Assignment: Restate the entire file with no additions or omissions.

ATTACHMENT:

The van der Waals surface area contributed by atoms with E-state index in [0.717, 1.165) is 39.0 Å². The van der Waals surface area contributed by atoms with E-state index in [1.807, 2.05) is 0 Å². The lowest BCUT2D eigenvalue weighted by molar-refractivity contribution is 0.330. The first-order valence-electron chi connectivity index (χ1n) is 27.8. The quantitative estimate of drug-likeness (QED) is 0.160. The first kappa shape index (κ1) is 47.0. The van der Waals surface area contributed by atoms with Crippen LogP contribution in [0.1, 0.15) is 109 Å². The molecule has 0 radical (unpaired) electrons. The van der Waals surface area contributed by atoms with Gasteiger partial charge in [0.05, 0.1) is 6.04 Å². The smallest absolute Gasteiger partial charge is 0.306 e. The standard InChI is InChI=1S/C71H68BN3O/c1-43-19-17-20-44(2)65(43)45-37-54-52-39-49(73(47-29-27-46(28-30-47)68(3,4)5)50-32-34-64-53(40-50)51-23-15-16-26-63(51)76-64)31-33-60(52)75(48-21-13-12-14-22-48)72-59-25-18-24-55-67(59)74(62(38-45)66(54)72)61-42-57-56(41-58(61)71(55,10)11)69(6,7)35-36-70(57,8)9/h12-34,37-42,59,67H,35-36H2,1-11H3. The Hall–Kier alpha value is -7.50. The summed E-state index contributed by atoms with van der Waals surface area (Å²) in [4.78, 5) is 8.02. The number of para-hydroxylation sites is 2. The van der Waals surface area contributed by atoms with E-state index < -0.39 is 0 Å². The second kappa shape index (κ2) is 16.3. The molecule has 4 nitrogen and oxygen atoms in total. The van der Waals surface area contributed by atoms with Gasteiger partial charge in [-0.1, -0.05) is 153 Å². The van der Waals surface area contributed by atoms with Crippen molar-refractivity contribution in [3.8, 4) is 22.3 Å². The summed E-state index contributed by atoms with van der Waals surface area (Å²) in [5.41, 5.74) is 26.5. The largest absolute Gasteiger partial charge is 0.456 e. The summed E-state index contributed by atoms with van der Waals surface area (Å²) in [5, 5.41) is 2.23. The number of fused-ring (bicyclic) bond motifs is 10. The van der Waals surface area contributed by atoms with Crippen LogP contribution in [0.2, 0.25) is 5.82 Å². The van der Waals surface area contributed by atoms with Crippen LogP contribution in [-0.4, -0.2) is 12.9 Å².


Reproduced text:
The van der Waals surface area contributed by atoms with E-state index in [0.717, 1.165) is 39.0 Å². The van der Waals surface area contributed by atoms with E-state index in [1.807, 2.05) is 0 Å². The lowest BCUT2D eigenvalue weighted by molar-refractivity contribution is 0.330. The first-order valence-electron chi connectivity index (χ1n) is 27.8. The quantitative estimate of drug-likeness (QED) is 0.160. The first kappa shape index (κ1) is 47.0. The van der Waals surface area contributed by atoms with Crippen LogP contribution in [0.1, 0.15) is 109 Å². The molecule has 0 radical (unpaired) electrons. The van der Waals surface area contributed by atoms with Gasteiger partial charge in [0.05, 0.1) is 6.04 Å². The smallest absolute Gasteiger partial charge is 0.306 e. The standard InChI is InChI=1S/C71H68BN3O/c1-43-19-17-20-44(2)65(43)45-37-54-52-39-49(73(47-29-27-46(28-30-47)68(3,4)5)50-32-34-64-53(40-50)51-23-15-16-26-63(51)76-64)31-33-60(52)75(48-21-13-12-14-22-48)72-59-25-18-24-55-67(59)74(62(38-45)66(54)72)61-42-57-56(41-58(61)71(55,10)11)69(6,7)35-36-70(57,8)9/h12-34,37-42,59,67H,35-36H2,1-11H3. The Hall–Kier alpha value is -7.50. The summed E-state index contributed by atoms with van der Waals surface area (Å²) in [4.78, 5) is 8.02. The number of para-hydroxylation sites is 2. The van der Waals surface area contributed by atoms with E-state index < -0.39 is 0 Å². The second kappa shape index (κ2) is 16.3. The molecule has 4 nitrogen and oxygen atoms in total. The van der Waals surface area contributed by atoms with Gasteiger partial charge in [-0.1, -0.05) is 153 Å². The van der Waals surface area contributed by atoms with Crippen molar-refractivity contribution in [3.8, 4) is 22.3 Å². The summed E-state index contributed by atoms with van der Waals surface area (Å²) in [5.41, 5.74) is 26.5. The largest absolute Gasteiger partial charge is 0.456 e. The summed E-state index contributed by atoms with van der Waals surface area (Å²) in [5, 5.41) is 2.23. The number of fused-ring (bicyclic) bond motifs is 10. The van der Waals surface area contributed by atoms with Crippen LogP contribution in [0.2, 0.25) is 5.82 Å². The van der Waals surface area contributed by atoms with Crippen LogP contribution in [-0.4, -0.2) is 12.9 Å².